Letter To Self, What I Learned This Week.

prooficdholdpen-s46hc55mf5.jpg The last week I learned more about the natural balances in life. It’s been a week of contrasts and dichotomies.

The Meaning of Life? - I believe I learned more about the meaning of life for me, which I believe is about making more sense of it myself and then communicating it and sharing it with others.

I love John Wesley’s

“Do all the good you can,
By all the means you can,
In all the ways you can,
In all the places you can,
At all the times you can,
To all the people you can,
As long as ever you can.”

And rather strangely, or not.. Arnold Schwarzenegger’s..which contrasts. “The meaning of life is not simply to exist, to survive, but to move ahead, to go up, to achieve, to conquer.” Not one I subscribe to, but very Animus and may work well for some...

Assertiveness - That when we are not assertive and say ‘yes‘ to something we really don’t want to do, we are actually probably saying ‘no‘ to something we would probably like to do more.

Programming - We are fundamentally programmed by our cultural narratives, family ones and the ones we make up about ourselves. I learned that I am probably 90% deadwood, eg: cultural narratives (love is about finding your soulmate), ego defenses, prejudices, unreasonably high expectations and ingenuine. That was tough.

The invisible influences on our lives are incredibly powerful. Our culture is one, we are immersed in exactly the same way the Goldfish says, “Water, what water?”

Those of us in Western Cultures tend to have values based on Greek Philosophers Plato, Socrates and Aristotle and Judaeo / Christian values. Those in the East have other influences Hinduism / Buddhism.

East - The importance of the principle of collectivism, which places man as a member of a multiple collective rather than as an individual. God is within man. The World is seen as holistic and changing. Events are explained in terms of context.

West - Man is an individual at the centre of his universe, God is external and the World is stable and largely unchanging. Events are analysed in linear causal order.

Giggling Rats - I learned that Rats Giggle.


Immortal Jelly Fish - That some Jellyfish are immortal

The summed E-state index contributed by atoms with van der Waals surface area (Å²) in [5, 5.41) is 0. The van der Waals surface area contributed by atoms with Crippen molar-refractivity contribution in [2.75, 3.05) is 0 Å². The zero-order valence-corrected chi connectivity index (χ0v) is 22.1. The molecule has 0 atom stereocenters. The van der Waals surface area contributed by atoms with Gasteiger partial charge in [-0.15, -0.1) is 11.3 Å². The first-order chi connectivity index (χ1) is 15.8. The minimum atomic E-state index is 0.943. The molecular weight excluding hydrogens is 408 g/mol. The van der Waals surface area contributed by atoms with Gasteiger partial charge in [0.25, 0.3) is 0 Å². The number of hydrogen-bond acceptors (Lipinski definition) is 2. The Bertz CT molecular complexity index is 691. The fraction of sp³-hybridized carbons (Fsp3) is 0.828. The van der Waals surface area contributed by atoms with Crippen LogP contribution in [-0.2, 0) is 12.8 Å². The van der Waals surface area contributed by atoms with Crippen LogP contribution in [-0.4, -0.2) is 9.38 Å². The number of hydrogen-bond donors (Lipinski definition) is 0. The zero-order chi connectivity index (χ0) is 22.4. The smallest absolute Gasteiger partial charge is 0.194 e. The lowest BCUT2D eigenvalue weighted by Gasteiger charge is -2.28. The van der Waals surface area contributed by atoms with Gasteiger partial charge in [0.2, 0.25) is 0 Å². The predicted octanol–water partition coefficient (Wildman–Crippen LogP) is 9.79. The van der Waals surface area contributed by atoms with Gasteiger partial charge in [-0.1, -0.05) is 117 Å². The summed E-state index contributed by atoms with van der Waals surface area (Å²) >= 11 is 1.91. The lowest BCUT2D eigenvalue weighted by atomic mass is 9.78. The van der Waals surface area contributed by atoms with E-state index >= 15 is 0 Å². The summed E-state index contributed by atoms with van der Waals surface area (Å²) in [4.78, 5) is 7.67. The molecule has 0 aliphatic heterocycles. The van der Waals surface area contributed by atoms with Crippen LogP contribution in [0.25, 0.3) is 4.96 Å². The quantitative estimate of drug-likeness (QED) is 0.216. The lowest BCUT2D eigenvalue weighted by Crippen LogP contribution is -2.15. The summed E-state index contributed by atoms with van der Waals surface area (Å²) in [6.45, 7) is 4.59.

1 day blooming flowers - life is generally fleeting, delicate and impermanent like these flowers which bloom and die in one night.


Relationship closure - that closure in relationships can be aided by narrating a story about it and learning from it. There are a few common stories we seem to tell:

  • Doomed to failure, it was always wrong from the beginning we were fundamentally incompatible.
  • We started well, but gradually naturally grew apart over time.
  • Quickly circumstantial differences / goals, a job or lifestyle change or opportunity one partner sees or experiences but the other doesn’t.
  • It was all my fault or it was all their fault.

I learned about the concepts of Animus and Anima and how there is some biological predisposition towards these.


It is probably far more useful for us to get to know our shadow, our dark side, than it is to get to know our partner..


Because by doing that we are actually empowering ourselves to fix things, as we can only change us.

Painful feelings are useful. They signpost things that we might need to do something about..


So... what do you think? Please leave me a comment.


  • Vale: I enjoyed reading this, you wrote it very well. I wonder if the Western countries had a bit more of the Eastern sense of "collectivism", then maybe issues like universal healthcare and wage disparities (CEO to employees) and other topics might not be so heavily debated in countries like the US. I think more people in the US subscribe to Schwarzenneger’s philosophy than to Wesley’s.
  • Johnny Nicks: Thank you. You may be right Vale, I certainly feel that the West has begun to absorb more from the East that vice versa.
    What did you think of the giggling rats and eternal jelly fish?